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Art Jewelry Group Exhibition

<Yeonliji: Two Becoming One> 

10 - 23 December 2021


35-32 Tongui-dong, Jongno-gu, Seoul, South Korea


This exhibition is directed and hosted by Pureun Culture Foundation, and sponsored by Seoul City and  Seoul Foundation for Arts and Culture. Siat Gallery participated in the exhibition as part of the curation team. 

The word Yeonliji appears in the poem Chang Hen Ge (Song of Everlasting Regret) by the Chinese poet Bai Juyi, which retells the love story between Emperor Xuanzong of the Tang dynasty and Yang Guifei. Yeonliji in its definition means the phenomenon in which the trunks or branches of two distinct trees grow together, and it often symbolizes true love or a happily married couple.


Marriage is a starting point where two loved ones promise to spend their lives together. Through marriage, two different people with different backgrounds, personalities and values connect and live in harmony like the phenomenon of Yeonliji.


The exhibition <Yeonliji: Two Becoming One> presents contemporary jewelry representing the union of contrasting components such as man vs woman, tradition vs the contemporary, and ceremonies like weddings vs daily life. The exhibition introduces the reinterpreted traditional Norigae (female clothing ornament) and Garakji (rings) and explores how contemporary jewelry can pervade daily lives and be more approachable.


Moreover, the exhibition intends to portray harmony and balance amid the current society where conflicts and hostility are prevalent. The exhibition holds the hope of seeing an understanding society that embraces the differences just like with yeonliji, in which two trees merge into one while maintaining different roots.


The exhibition has two sections; <Norigae/Contemporary Jewelry: Ceremony and Daily Life> and <Couples’ Rings: Token of Promise>. In the first section, a series of transformable Norigae for both Hanbok (traditional Korean attire) and Western clothes, as well as accompanying costumes of the two styles, are displayed. Fifteen contemporary jewelry artists and two costume designers participate in this section. To allow a better understanding of the functions, some of the Norigae works are displayed on Hanbok while some of the transformed brooches or necklaces are displayed on Western style clothes. Section two contains unique couples’ rings, handmade watches, an installation, and ceramic artworks. A total of twenty-five contemporary jewelry artists, including those in the first section, and three non-jewelry artists participate in the second part.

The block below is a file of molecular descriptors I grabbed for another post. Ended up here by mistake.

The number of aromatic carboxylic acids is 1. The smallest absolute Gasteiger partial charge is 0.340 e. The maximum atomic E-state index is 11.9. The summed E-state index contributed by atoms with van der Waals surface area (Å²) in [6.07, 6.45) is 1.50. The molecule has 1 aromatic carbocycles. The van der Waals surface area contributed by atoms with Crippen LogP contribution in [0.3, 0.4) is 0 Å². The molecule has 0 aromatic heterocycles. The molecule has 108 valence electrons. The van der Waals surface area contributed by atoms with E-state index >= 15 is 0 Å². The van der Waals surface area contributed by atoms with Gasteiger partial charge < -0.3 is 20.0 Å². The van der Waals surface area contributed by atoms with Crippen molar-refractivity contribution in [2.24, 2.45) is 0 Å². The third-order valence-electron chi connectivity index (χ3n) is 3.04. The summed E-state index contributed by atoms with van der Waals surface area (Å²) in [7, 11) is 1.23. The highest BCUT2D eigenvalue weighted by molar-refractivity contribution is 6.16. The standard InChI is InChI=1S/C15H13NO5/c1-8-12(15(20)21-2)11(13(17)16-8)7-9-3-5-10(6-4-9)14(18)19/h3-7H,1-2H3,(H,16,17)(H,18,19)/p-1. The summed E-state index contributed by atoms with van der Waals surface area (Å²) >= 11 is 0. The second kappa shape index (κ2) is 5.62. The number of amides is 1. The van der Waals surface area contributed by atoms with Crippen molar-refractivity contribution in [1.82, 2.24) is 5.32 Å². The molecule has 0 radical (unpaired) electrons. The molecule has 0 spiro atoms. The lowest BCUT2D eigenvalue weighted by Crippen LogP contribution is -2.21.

Furthermore, a new music composition merging the Korean traditional and Western contemporary style accompanied by a complementary scent is implemented to help visitors immerse in the exhibition. Auditory, olfactory, and visual stimulants will help the audience awaken their artistic senses.


<Yeonliji: Two Becoming One> takes place at the building of Arumjigi, which coincides with the willingness to secure the beauty of traditional culture with the exhibition. I hope you also enjoy the venue that offers the harmony of a traditional Hanok (Korean traditional house) and contemporary architecture along with the exhibition.


I hope that the jewelry which express the Korean traditional aesthetic and sentiment in a contemporary manner will adorn your special days and complement the meaningful moment in your life.



December 2021

Chairwoman of Pureun Culture Foundation

Hae Won Koo


Seulgi Kwon | Shin-Ryeong Kim | Yeonkyung Kim | Heejoo Kim | Miran Park | Joo Hyung Park | Junmin Bae | Jahyun Rita Baek | Healim Shin | Jaesun Won | Youngim Lee | Ye-jee Lee | Jongseok Lim | Sowon Joo 


Watch: Kwanghun Hyun

Installation: Seung Wook Shim

Ceramics: Soojin Choi

Rings for Couples

Kyeok Kim | Soyoung Kim | Song Kim | Shin-Ryeong Kim | Yeonkyung Kim | Heejoo Kim | Miran Park | Joo Hyung Park | Jahyun Rita Baek | Yeseul Seo | Haesun Shin | Miwha Oh | Juyean Oh | Jaesun Won | Ahmi Yu | SohRi Yi | Leona Songhee Lee | SOOMI | Youngim Lee | Ye-jee Lee | Jongseok Lim | Soomin Jun | Sowon Joo | Donggyum Ji | Youngji Chi


Hanbok: The Dan 

Western Clothes: NOHKE

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